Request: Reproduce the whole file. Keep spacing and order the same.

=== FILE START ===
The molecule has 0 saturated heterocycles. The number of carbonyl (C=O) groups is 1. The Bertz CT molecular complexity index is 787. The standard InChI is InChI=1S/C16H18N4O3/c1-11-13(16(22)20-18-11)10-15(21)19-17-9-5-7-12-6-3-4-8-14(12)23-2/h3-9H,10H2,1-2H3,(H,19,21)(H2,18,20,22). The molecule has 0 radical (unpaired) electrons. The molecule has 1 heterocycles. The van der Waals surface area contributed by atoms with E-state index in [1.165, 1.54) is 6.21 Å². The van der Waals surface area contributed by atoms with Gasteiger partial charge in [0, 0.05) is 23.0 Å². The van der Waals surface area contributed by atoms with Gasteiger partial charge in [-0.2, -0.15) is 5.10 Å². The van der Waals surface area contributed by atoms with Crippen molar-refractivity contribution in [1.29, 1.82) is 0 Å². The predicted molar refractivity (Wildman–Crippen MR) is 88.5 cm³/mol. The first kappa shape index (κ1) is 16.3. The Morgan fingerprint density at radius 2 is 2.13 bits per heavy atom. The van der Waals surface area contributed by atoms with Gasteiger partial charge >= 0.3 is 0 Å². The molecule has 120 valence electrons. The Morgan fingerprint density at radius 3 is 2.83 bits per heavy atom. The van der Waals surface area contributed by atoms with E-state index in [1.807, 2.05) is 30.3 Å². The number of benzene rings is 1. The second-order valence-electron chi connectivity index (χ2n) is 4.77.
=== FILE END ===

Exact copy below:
The molecule has 0 saturated heterocycles. The number of carbonyl (C=O) groups is 1. The Bertz CT molecular complexity index is 787. The standard InChI is InChI=1S/C16H18N4O3/c1-11-13(16(22)20-18-11)10-15(21)19-17-9-5-7-12-6-3-4-8-14(12)23-2/h3-9H,10H2,1-2H3,(H,19,21)(H2,18,20,22). The molecule has 0 radical (unpaired) electrons. The molecule has 1 heterocycles. The van der Waals surface area contributed by atoms with E-state index in [1.165, 1.54) is 6.21 Å². The van der Waals surface area contributed by atoms with Gasteiger partial charge in [0, 0.05) is 23.0 Å². The van der Waals surface area contributed by atoms with Gasteiger partial charge in [-0.2, -0.15) is 5.10 Å². The van der Waals surface area contributed by atoms with Crippen molar-refractivity contribution in [1.29, 1.82) is 0 Å². The predicted molar refractivity (Wildman–Crippen MR) is 88.5 cm³/mol. The first kappa shape index (κ1) is 16.3. The Morgan fingerprint density at radius 2 is 2.13 bits per heavy atom. The van der Waals surface area contributed by atoms with Gasteiger partial charge >= 0.3 is 0 Å². The molecule has 120 valence electrons. The Morgan fingerprint density at radius 3 is 2.83 bits per heavy atom. The van der Waals surface area contributed by atoms with E-state index in [1.807, 2.05) is 30.3 Å². The number of benzene rings is 1. The second-order valence-electron chi connectivity index (χ2n) is 4.77.